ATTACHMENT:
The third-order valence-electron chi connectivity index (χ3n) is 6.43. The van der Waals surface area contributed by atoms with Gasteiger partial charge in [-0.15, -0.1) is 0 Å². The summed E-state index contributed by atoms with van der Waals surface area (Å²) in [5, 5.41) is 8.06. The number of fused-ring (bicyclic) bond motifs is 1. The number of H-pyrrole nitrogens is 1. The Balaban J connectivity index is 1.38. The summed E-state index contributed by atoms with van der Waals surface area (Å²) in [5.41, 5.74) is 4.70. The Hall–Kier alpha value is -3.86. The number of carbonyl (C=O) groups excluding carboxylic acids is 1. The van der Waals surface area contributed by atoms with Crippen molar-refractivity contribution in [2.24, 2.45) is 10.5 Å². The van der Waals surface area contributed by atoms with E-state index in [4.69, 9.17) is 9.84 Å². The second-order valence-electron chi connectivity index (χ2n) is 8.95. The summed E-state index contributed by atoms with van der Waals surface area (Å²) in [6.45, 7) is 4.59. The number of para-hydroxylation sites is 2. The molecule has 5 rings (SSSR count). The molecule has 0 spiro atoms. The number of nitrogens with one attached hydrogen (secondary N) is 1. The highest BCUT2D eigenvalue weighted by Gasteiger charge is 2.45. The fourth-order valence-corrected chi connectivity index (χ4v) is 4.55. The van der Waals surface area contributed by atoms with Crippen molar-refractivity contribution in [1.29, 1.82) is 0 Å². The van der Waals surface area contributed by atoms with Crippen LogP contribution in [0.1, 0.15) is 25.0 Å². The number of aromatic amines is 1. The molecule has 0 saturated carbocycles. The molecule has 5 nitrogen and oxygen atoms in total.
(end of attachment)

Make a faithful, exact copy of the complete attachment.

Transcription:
The third-order valence-electron chi connectivity index (χ3n) is 6.43. The van der Waals surface area contributed by atoms with Gasteiger partial charge in [-0.15, -0.1) is 0 Å². The summed E-state index contributed by atoms with van der Waals surface area (Å²) in [5, 5.41) is 8.06. The number of fused-ring (bicyclic) bond motifs is 1. The number of H-pyrrole nitrogens is 1. The Balaban J connectivity index is 1.38. The summed E-state index contributed by atoms with van der Waals surface area (Å²) in [5.41, 5.74) is 4.70. The Hall–Kier alpha value is -3.86. The number of carbonyl (C=O) groups excluding carboxylic acids is 1. The van der Waals surface area contributed by atoms with Crippen molar-refractivity contribution in [2.24, 2.45) is 10.5 Å². The van der Waals surface area contributed by atoms with E-state index in [4.69, 9.17) is 9.84 Å². The second-order valence-electron chi connectivity index (χ2n) is 8.95. The summed E-state index contributed by atoms with van der Waals surface area (Å²) in [6.45, 7) is 4.59. The number of para-hydroxylation sites is 2. The molecule has 5 rings (SSSR count). The molecule has 0 spiro atoms. The number of nitrogens with one attached hydrogen (secondary N) is 1. The highest BCUT2D eigenvalue weighted by Gasteiger charge is 2.45. The fourth-order valence-corrected chi connectivity index (χ4v) is 4.55. The van der Waals surface area contributed by atoms with Crippen molar-refractivity contribution in [1.29, 1.82) is 0 Å². The van der Waals surface area contributed by atoms with Crippen LogP contribution in [0.1, 0.15) is 25.0 Å². The number of aromatic amines is 1. The molecule has 0 saturated carbocycles. The molecule has 5 nitrogen and oxygen atoms in total.